Alberta Ballet pays tribute to Class Acts

Choreography inspired by music and stars of Hollywood’s golden age

Gene Kelly. Fred Astaire. Ginger Rogers. Eleanor Powell. These are some of the names that commanded Hollywood screens of the 1930s ’40s and early ’50s. And it is to these stars of the golden age that Alberta Ballet pays tribute with the world première of Class Acts .

Alberta Ballet artistic director and Class Acts choreographer Jean Grand-Maître says this project has been almost three years in the making. When the Joni Mitchell ballet that was to close Alberta Ballet’s 2013-14 season was postponed Grand-Maître decided to take Class Acts — A Tribute to Hollywood Musicals out of the drawer.

“I grew up watching the films of Gene Kelly and Fred Astaire. It was those movies that made me want to dance” says Grand-Maître. “We realized today that trying to learn their choreography and their style it was highly sophisticated.

“Even our most talented dancers dancers like Yukichi Hattori when studying the choreography of Fred Astaire we can’t keep up with (Astaire) for more than three bars of music…. It was a lesson in humility for this generation of dancers to see that in the ’40s they were creating works of great genius” he says.

For one thing Grand-Maître says the art of “step dancing” has been lost in contemporary choreography where the dance comes out of the steps and their rhythm. As such his dancers worked with ballroom experts to learn the waltz and foxtrot to help dissect and emulate the Astaires and the Kellys.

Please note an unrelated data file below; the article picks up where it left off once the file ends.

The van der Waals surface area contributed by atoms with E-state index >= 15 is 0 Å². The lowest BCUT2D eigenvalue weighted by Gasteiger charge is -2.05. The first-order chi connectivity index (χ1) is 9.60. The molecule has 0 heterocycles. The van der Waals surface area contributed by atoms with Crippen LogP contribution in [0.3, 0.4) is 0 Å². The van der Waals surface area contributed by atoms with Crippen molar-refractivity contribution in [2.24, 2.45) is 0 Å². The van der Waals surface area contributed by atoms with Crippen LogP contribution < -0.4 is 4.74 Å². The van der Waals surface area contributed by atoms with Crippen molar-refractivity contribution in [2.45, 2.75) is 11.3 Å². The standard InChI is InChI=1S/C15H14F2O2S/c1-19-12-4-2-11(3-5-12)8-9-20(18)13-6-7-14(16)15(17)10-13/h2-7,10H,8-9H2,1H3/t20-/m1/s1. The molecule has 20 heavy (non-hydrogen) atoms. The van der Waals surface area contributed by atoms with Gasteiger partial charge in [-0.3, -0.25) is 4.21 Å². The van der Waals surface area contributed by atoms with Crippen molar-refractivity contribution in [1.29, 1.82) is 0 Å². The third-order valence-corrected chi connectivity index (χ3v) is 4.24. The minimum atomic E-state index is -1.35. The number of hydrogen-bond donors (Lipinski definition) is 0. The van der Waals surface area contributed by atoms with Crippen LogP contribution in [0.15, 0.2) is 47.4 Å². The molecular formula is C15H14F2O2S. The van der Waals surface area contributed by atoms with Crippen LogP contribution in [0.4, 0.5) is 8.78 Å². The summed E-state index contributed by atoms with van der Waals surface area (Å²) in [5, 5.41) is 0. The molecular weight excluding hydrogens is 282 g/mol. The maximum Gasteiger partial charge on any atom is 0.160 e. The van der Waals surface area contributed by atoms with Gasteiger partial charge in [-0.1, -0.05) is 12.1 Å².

Grand-Maître says he looked for ways in which Alberta Ballet’s dancers and Hollywood’s dancing legends could “find each other halfway” taking choreography from some of Hollywood’s famous dances and giving them a balletic “torque.”

Despite these adaptations Grand-Maître says Class Acts is aiming for “authenticity” in the production. “We want to capture an era in Hollywood movie-making and in dance. It was a spectacular moment in history when so much magic came together.”

Grand-Maître says audiences can expect to see all the dance archetypes that characterized the Hollywood movie musical from romantic duets à la Fred Astaire and Ginger Rogers to solos with a female garbed in a top hat and tails reminiscent of Eleanor Powell and Anne Miller to lush Busby Berkeley ensemble numbers to yes even tap dancing.

In addition to the renowned Hollywood dancers of the era Class Acts pays tribute to some of the greatest musical artists of the time with original recordings by the likes of Frank Sinatra Billie Holiday Ella Fitzgerald Nat King Cole and Lena Horne.

“Many of these films were created during the Second World War. It was amazing that people faced adversity with such optimism courage class and style. I wanted to capture that with all these great jazz singers” says Grand-Maître.

A simple narrative ties the show together. Near the beginning of the ballet audiences meet a retired movie director (Stephen Hair) on an abandoned soundstage. For the first act the audience is transported back to his early days as a young Hollywood maverick witnessing his career and all the great characters he brought to life.

The second act takes place some 40 years later. The director remains obsessed with filming dance but the aesthetic has changed to more contemporary edgy choreography. The director however still sets this new choreography to the music of the jazz legends that inspired him in his younger years.

“The whole ballet is really about putting dance on celluloid” Grand-Maître says. “It’s been a long time since I’ve had this much fun choreographing.

“If you can’t smile while choreographing “Singin’ in the Rain” then nothing will make you smile.”